They read the resources that I had suggested and were more educated and apologized for what they said. As I was coming up with guidelines for posting about these issues on our public platforms, as I wanted to make this awareness-spreading process a more consistent one not only for my country but for numerous other countries that would benefit from it, I was told that we should implement a policy where we prioritize news only in our newsletter section and not post it on our social media unless it was related to an event that we were organizing as an organization. I, however reluctantly, compromised and agreed. After all my efforts, we ended up dedicating the fundraiser to Armenia and Iran, for which I am very grateful.
Fast forward a year around the same time of the year. A horrific earthquake happened in Turkey and Syria. As someone whose country has been completely destroyed by an earthquake of the same magnitude in 1988 (Armenia has not yet recovered from this by the way) I can only imagine what these students felt after hearing the news. We made many exceptions to our policies to post as much as possible about the Earthquake on our public platforms. I am glad the topic got the recognition it should have gotten, nobody should struggle through that alone.
My question during this discussion was something like this: how do we decide which news to post (make exceptions for) and which to ignore? My questions stem from the fact that the e-board ignored my suggestion to publish a joint post about the Earthquake and continued spam-posting about it consistently, and I didn’t quite understand why we could do that for some events but not for others as we know that the world is not exactly perfect even when the news are not trending.
They told me that we don’t have the capacity to publish about everything and hence we should “pick and choose” which news to publish. Perhaps “picking and choosing” is a euphemism for discrimination. How do we “pick and choose?” Their response: we should pick the trending news. The answer was mind-blowing to me, to even think that people wouldn’t be ashamed to publicly pronounce this idea as a representative of the whole international community. This explained a lot. Especially why they would be comfortable with publishing about Ukraine and Turkey (I asked during the e-board meeting to include Syria into the conversation, I guess Syria was not trending enough) but create policies against posting news about countries like Armenia. In hindsight, the policy that was created was, in fact, only for me and my country because after that and before that, the “policy” was violated and forgotten anyway.
When I raised the topic of addressing other international issues publicly, my colleagues seemed to be surprised that there are other issues in the world as well (talk about privilege). They asked me what issues exactly and when I talked about the issue back home they noted that “but it’s politics, it’s a war,” as if the label “politics” normalizes human death and genocide. I am tired of people making ignorant comments about Armenia labeling it as “politics,” tossing it on the back burner and hoping to get away with it. You can’t just make an uneducated claim about anything and everything. People said that the Artsakh situation that I was talking about is different because it is a war and it is politics. While it is still political, it is a blockade, it is a humanitarian crisis. People are dying because of food and healthcare shortages. And it is not up for debate as many government representatives, UN representatives, US news outlets and the International Justice Court have condemned the blockade. See the NYT article and CNN article. Genocides and invasions are also politics related just like the blockade but we shouldn’t avoid those topics just because we are not educated on them.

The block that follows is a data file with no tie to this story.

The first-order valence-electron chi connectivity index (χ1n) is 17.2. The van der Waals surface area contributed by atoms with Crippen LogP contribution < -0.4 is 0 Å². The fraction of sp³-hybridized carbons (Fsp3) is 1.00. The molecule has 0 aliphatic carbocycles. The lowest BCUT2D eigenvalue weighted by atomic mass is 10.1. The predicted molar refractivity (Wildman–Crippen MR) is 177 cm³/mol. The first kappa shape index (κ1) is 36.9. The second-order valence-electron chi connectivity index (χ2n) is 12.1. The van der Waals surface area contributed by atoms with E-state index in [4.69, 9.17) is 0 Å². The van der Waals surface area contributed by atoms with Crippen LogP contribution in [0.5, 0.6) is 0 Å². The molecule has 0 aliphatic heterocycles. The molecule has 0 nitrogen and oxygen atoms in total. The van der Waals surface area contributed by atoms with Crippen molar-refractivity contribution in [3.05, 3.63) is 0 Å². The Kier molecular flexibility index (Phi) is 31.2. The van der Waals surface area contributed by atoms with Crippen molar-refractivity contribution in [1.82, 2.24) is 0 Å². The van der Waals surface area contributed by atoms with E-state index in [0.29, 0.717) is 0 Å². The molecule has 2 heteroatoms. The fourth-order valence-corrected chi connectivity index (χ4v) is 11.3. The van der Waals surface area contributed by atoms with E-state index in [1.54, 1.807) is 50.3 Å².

There are many more disasters in the world. Starting from the Taliban in Afghanistan, to patriarchal crime and women-murder in Iran, the Uyghur genocide in China, the floods in Pakistan, to the occupation Palestine and modern days forced labour in North Korea and Qatar, there are numerous causes to raise awareness about, but I can only talk about my experience as an Armenian. The fact that students, individuals from those countries don’t come to the e-board meetings and pressure you into doing something doesn’t mean that they don’t exist. We shouldn’t “pick and choose” and discriminate against advocating for some human lives and value others just because some topics seem “easy” and “trending” and “popular.” The same persistent issue reappears where only what is trending is ever recognized as important by the e-board of this organization.
My ISU experience as the Vice President of Publicity can be summarized as an attempt to make the club more inclusive and more representative. In no way do I critique the news that we have published through this group. I am glad that at least some issues get recognition even when their advocacy is propelled by a “beat” in coverage (i.e. trending coverage). This is a suggestion that the club should develop its horizons and utilize its reach to cover more topics that would increase the level of awareness, and potentially save the lives of thousands of innocent people.
I enjoyed getting to know so many bright and intelligent people in the ISU community. I will definitely be missing many of them. But for now, my time with them has come to a close.
Lili Mkrtchyan is a sophomore in the College of Arts and Sciences. She can be reached at [email protected]. Tea with Lily runs every other Monday this semester.